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Kimye, the Cambridges and buyer personas

Written by Jason Groom
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Originally published
August 24 2016,
updated
July 13 2020
Have you ever noticed just how similar Kanye West and Prince William, Duke of Cambridge are? At first sight the thirty-something global celebrities have a lot in common. Style icons for wives, two children a-piece (a boy and a girl) they’re in positions of influence, have an international following and are “papped” mercilessly wherever they go.

OK, it’s a trick question. But only one we posed to highlight that, while the data indicators can point one way, the truth of a situation can often be headed in an entirely different direction. Looking at demographics alone is a sure-fire way to miss the mark with buyer personas. Here’s a list of other what Hubspot calls “rookie mistakes” that are also easy to make:

  1. Creating too many

Hubspot recommends starting with just the one “core persona”. Having too many means there won't be a clear delineation between them all and, as a result, you’ll struggle to create an experience that resonates with any of them.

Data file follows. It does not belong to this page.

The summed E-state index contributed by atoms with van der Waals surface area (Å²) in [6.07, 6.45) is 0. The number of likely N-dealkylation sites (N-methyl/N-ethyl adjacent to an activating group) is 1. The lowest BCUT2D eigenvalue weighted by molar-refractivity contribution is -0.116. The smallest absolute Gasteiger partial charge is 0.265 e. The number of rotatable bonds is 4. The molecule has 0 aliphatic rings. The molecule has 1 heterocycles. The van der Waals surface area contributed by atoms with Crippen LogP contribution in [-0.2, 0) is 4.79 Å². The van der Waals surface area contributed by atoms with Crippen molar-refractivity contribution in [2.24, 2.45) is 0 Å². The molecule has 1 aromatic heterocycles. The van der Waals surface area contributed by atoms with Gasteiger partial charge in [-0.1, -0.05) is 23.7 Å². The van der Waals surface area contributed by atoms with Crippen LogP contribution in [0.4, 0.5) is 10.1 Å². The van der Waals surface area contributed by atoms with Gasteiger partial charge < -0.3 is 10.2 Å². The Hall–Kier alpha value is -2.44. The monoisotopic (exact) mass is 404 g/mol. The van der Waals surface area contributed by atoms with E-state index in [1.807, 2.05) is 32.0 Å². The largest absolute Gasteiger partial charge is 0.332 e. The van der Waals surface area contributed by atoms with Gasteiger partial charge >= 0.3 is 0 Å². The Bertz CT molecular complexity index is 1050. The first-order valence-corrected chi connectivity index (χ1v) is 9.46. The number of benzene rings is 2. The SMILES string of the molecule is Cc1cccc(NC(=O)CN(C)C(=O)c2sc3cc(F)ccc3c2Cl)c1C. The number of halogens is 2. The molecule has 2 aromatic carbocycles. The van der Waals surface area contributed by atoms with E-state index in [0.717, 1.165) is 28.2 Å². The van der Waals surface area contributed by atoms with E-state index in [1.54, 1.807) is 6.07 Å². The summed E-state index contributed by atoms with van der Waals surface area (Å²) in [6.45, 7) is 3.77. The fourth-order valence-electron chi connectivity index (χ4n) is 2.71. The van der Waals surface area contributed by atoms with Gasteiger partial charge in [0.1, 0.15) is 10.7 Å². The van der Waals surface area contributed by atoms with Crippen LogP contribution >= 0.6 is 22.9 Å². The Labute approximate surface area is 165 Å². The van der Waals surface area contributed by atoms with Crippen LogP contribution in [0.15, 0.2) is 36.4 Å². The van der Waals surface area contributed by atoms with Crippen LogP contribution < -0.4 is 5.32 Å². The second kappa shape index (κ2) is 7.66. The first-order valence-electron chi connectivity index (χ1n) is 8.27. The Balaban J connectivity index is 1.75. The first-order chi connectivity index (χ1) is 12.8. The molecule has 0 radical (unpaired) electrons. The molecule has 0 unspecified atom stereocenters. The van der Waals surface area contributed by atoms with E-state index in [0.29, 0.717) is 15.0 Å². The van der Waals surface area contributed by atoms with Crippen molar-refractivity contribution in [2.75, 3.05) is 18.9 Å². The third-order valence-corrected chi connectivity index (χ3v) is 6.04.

1. Being too inclusive

There will always be some people that you won’t want as customers. Perhaps they can’t afford what you’re selling, are too difficult to reach, hard to satisfy? That’s OK, so be careful not to waste time targeting them at the expense of those that do have a better fit.

  1. Thinking about marketing in isolation

Well thought through and fully formed buyer personas should be shared across the organisation. They have great value to others that are customer-facing, particularly sales, service and retention teams.

  1. Positioning personas as individuals

Rather than looking at individuals (not Kanye nor William!) seek instead to create a profile of those with similar challenges, goals, desires and needs, in order to come up with a collection of characteristics that, combined, make up an “ideal customer”.

  1. Not keeping it real

Don’t be too aspirational when crafting your buyer personas and risk creating an unrealistic expectation of how your ideal customer looks.

  1. Not doing the research

Gut feeling and guesswork has no place in developing buyer personas; research trumps anecdotal evidence and assumptions every time. Other teams within the business will have insight in to customer needs and behaviour, so be sure to include their intelligence too.

  1. Over-complicating persona development

Buyer personas take time but they’re not rocket science. They also don’t have to be weighty and too detailed, at least not in the first instance. See them as time invested and recognise what a help they will be to your marketing strategy, campaign planning and content creation.

Still think Kanye and Wills are two peas in a pod? Ask Taylor Swift who she’d prefer a duet with, she’ll set you straight!

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